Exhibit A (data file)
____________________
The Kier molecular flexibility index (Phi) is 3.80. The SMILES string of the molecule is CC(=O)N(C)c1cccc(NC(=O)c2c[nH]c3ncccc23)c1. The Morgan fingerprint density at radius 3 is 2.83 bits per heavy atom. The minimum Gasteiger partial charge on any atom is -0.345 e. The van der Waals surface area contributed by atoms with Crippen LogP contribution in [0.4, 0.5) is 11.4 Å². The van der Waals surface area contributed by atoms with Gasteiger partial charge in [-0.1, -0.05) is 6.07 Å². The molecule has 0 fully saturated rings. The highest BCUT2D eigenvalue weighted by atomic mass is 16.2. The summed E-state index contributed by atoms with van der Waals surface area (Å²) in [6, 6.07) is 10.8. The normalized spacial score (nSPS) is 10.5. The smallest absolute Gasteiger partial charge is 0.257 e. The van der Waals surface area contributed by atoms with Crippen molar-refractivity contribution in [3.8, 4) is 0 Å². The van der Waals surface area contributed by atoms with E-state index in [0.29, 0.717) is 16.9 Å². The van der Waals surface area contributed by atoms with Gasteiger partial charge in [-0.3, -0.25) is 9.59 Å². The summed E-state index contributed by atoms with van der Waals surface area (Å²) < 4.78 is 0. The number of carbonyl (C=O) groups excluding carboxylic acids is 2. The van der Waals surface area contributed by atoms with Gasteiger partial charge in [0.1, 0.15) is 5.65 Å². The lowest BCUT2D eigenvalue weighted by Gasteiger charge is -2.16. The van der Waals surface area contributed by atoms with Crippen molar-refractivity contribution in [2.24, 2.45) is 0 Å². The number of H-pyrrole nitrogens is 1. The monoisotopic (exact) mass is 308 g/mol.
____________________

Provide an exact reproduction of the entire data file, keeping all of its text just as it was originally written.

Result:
The Kier molecular flexibility index (Phi) is 3.80. The SMILES string of the molecule is CC(=O)N(C)c1cccc(NC(=O)c2c[nH]c3ncccc23)c1. The Morgan fingerprint density at radius 3 is 2.83 bits per heavy atom. The minimum Gasteiger partial charge on any atom is -0.345 e. The van der Waals surface area contributed by atoms with Crippen LogP contribution in [0.4, 0.5) is 11.4 Å². The van der Waals surface area contributed by atoms with Gasteiger partial charge in [-0.1, -0.05) is 6.07 Å². The molecule has 0 fully saturated rings. The highest BCUT2D eigenvalue weighted by atomic mass is 16.2. The summed E-state index contributed by atoms with van der Waals surface area (Å²) in [6, 6.07) is 10.8. The normalized spacial score (nSPS) is 10.5. The smallest absolute Gasteiger partial charge is 0.257 e. The van der Waals surface area contributed by atoms with Crippen molar-refractivity contribution in [3.8, 4) is 0 Å². The van der Waals surface area contributed by atoms with E-state index in [0.29, 0.717) is 16.9 Å². The van der Waals surface area contributed by atoms with Gasteiger partial charge in [-0.3, -0.25) is 9.59 Å². The summed E-state index contributed by atoms with van der Waals surface area (Å²) < 4.78 is 0. The number of carbonyl (C=O) groups excluding carboxylic acids is 2. The van der Waals surface area contributed by atoms with Gasteiger partial charge in [0.1, 0.15) is 5.65 Å². The lowest BCUT2D eigenvalue weighted by Gasteiger charge is -2.16. The van der Waals surface area contributed by atoms with Crippen molar-refractivity contribution in [2.24, 2.45) is 0 Å². The number of H-pyrrole nitrogens is 1. The monoisotopic (exact) mass is 308 g/mol.